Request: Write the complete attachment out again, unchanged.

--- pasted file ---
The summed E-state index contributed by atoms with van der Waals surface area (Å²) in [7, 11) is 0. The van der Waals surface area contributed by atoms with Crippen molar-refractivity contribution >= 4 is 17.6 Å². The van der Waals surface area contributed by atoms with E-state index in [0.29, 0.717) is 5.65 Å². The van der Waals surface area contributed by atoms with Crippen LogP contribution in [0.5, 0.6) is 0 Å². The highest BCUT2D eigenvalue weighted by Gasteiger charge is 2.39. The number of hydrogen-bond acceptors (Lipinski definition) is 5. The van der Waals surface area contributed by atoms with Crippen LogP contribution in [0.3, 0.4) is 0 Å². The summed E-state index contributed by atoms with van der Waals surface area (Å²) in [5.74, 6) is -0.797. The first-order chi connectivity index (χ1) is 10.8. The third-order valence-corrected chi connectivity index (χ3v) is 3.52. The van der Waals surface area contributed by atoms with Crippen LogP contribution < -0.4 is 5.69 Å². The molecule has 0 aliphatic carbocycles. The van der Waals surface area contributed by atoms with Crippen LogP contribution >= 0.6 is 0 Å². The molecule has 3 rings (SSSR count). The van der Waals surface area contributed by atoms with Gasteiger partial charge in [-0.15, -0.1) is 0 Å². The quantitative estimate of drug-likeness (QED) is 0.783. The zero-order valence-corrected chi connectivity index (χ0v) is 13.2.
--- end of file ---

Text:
The summed E-state index contributed by atoms with van der Waals surface area (Å²) in [7, 11) is 0. The van der Waals surface area contributed by atoms with Crippen molar-refractivity contribution >= 4 is 17.6 Å². The van der Waals surface area contributed by atoms with E-state index in [0.29, 0.717) is 5.65 Å². The van der Waals surface area contributed by atoms with Crippen LogP contribution in [0.5, 0.6) is 0 Å². The highest BCUT2D eigenvalue weighted by Gasteiger charge is 2.39. The number of hydrogen-bond acceptors (Lipinski definition) is 5. The van der Waals surface area contributed by atoms with Crippen LogP contribution in [0.3, 0.4) is 0 Å². The summed E-state index contributed by atoms with van der Waals surface area (Å²) in [5.74, 6) is -0.797. The first-order chi connectivity index (χ1) is 10.8. The third-order valence-corrected chi connectivity index (χ3v) is 3.52. The van der Waals surface area contributed by atoms with Crippen LogP contribution < -0.4 is 5.69 Å². The molecule has 0 aliphatic carbocycles. The van der Waals surface area contributed by atoms with Crippen LogP contribution >= 0.6 is 0 Å². The molecule has 3 rings (SSSR count). The van der Waals surface area contributed by atoms with Gasteiger partial charge in [-0.15, -0.1) is 0 Å². The quantitative estimate of drug-likeness (QED) is 0.783. The zero-order valence-corrected chi connectivity index (χ0v) is 13.2.